Venmo’s rates are pretty good for in-person transactions, but they are high for online payments. So, the fees are quite expensive, but it’s the cost of being a business owner.
Now that you know one con of using a Venmo business account, let’s go over more. For one, there are limits on Venobusiness accounts on the amount of money you can send, receive, or transfer to your bank account.
For purchases, the following limits are:
- If your identity is verified, you can only send $24,999.99 per week
- If your identity is not verified, it’s $2,499.99 per week
If you’re trying to transfer funds to your personal bank account, here are the following limits:
- Identity verified: $49,999.99 per week
- Identity not verified: $999.99 per week
- Per transaction of instant transfers: $50,000
As you can see, it’s best to go ahead and turn in the documents to verify your business for a Venmo business account. Doing so will give more freedom to your transactions and transfer of money.
Now on to the other cons of using a Venmo business account. Below the negative to operating a business account are:
- If you accept in-person transactions, you will have to do the tax calculation yourself.
- It’s not a complete Point Of Sales (POS) service, so there are no tools for refunding, invoicing, or setting up recurring payments.
- If there’s a co-owner for your business, they can’t access the account. Only the person who created the account will have access.
- Not-for-profit businesses can not use Venmo business accounts.
The only place I see Venmo lacking is not offering a full POS service to its users. For example, the process of refunding or setting up recurring payments can be a headache. It’s nice to have something allowing you to do this with one click of a button.
In addition, if you want to accept payments online, you’ll need a PayPal or Braintree account. If these limitations do not bother you, go ahead and turn your account into a Venmo business account.
Yes, you can have a personal and business Venmo account. Actually, you can’t have a business account unless you have a personal Venmo account.
This is why Venmo takes you through the process of creating a personal account, before allowing you to create a business account. After completing your Venmo business account, you can switch between it and your personal one in the app.
The process of accessing your Venmo business account is very straightforward. To log in and access either profile, you’ll use your personal profile credentials.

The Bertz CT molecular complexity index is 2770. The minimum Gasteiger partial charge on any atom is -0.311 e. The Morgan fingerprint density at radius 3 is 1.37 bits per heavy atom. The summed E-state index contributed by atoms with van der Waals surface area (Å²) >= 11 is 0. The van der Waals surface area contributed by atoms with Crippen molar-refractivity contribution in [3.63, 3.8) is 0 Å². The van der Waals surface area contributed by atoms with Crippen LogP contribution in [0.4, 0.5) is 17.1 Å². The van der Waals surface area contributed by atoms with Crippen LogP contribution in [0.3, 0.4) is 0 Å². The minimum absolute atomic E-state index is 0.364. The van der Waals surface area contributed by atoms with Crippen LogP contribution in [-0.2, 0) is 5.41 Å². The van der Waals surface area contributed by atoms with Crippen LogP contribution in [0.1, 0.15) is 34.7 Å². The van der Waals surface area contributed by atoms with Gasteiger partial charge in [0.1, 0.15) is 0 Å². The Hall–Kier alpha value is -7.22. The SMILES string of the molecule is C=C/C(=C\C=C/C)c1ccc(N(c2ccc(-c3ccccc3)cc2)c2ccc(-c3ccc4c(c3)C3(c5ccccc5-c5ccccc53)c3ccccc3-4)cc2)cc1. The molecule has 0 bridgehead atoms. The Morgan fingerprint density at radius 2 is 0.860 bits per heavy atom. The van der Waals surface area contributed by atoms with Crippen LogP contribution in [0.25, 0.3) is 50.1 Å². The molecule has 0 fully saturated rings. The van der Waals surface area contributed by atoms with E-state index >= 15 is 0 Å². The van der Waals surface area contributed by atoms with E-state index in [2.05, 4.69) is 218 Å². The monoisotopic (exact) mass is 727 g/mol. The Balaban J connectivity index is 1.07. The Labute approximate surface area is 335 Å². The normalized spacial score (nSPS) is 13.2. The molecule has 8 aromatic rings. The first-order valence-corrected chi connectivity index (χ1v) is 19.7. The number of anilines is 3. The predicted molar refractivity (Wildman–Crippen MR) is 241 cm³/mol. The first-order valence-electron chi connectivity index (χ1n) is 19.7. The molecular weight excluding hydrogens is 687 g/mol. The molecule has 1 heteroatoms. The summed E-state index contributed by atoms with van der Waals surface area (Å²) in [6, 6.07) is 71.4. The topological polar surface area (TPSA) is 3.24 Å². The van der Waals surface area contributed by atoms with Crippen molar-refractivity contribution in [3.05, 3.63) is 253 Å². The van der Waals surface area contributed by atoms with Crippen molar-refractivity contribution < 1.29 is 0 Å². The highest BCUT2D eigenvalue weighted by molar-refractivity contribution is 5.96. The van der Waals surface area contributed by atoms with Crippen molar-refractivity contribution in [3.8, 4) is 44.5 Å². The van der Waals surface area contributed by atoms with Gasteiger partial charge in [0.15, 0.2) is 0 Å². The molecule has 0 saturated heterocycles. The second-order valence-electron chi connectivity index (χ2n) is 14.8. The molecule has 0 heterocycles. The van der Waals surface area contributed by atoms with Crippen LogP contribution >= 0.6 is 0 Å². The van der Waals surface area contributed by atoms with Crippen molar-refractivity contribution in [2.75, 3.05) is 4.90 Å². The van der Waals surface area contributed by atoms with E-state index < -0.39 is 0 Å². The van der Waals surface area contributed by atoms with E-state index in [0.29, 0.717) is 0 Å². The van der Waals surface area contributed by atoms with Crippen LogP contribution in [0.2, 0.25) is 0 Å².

Using the profile selector in the top-left corner, you can switch between your personal and business profile. If you’re on a computer, go to account settings and profile to find your business profile.
You might also be wondering, “How can customers find my business profile on Venmo?”
The Venmo app offers users the opportunity to search for “People” or “Business” to enhance visibility and refine their search results. If your customers are Venmo users, they can search for your business by using the business name or user name associated with the account.
You can deduct it from your taxes if you’re using Venmo to pay for business expenses. But, you’re going to need to provide documentation to the IRS to show the transactions were business-related. Examples include the following:
- Expense reports
As a business owner, it’s crucial you create a process to monitor your expenses. When you keep a detailed business-related record, you’ll be able to deduct these Venmo transactions:
- Advertising fees
- Home office supplies
- Internet monthly charges
- Processing fees
It is even possible for you to deduct what you pay independent contractors, but you will have to provide them with a 1099 Form since Venmo is not a Payment Settlement Entity. If you pay a contractor $600 or more for services, you must include them in your 1099-NEC Form. Also, before you pay them on Venmo, make sure they received and returned the W-9 Form.
If you want to change your business name in Venmo, the process will not be simple. You can not go into your business profile and change the name due to legal reasons. If for some reason, you decide to change your business name and have to do it on Venmo, you’ll have to contact support.
You can only have one business account associated with your personal banking account. If you would like to use Venmo for another business, consider having the business co-owner create a Venmo business account. As far as I know, the only way you can have two Venmo accounts is by having a personal account and a Venmo account.
As you can see, using Venmo business accounts does have its benefits. But, if your customers don’t use Venmo, you should have another option on how they can pay. If you would like to learn more about using Venmo for your business, be sure to read through their help guide or contact support.
Also, if you have any questions, you can always jot a quick message, and I’ll be happy to help you out the best way I can.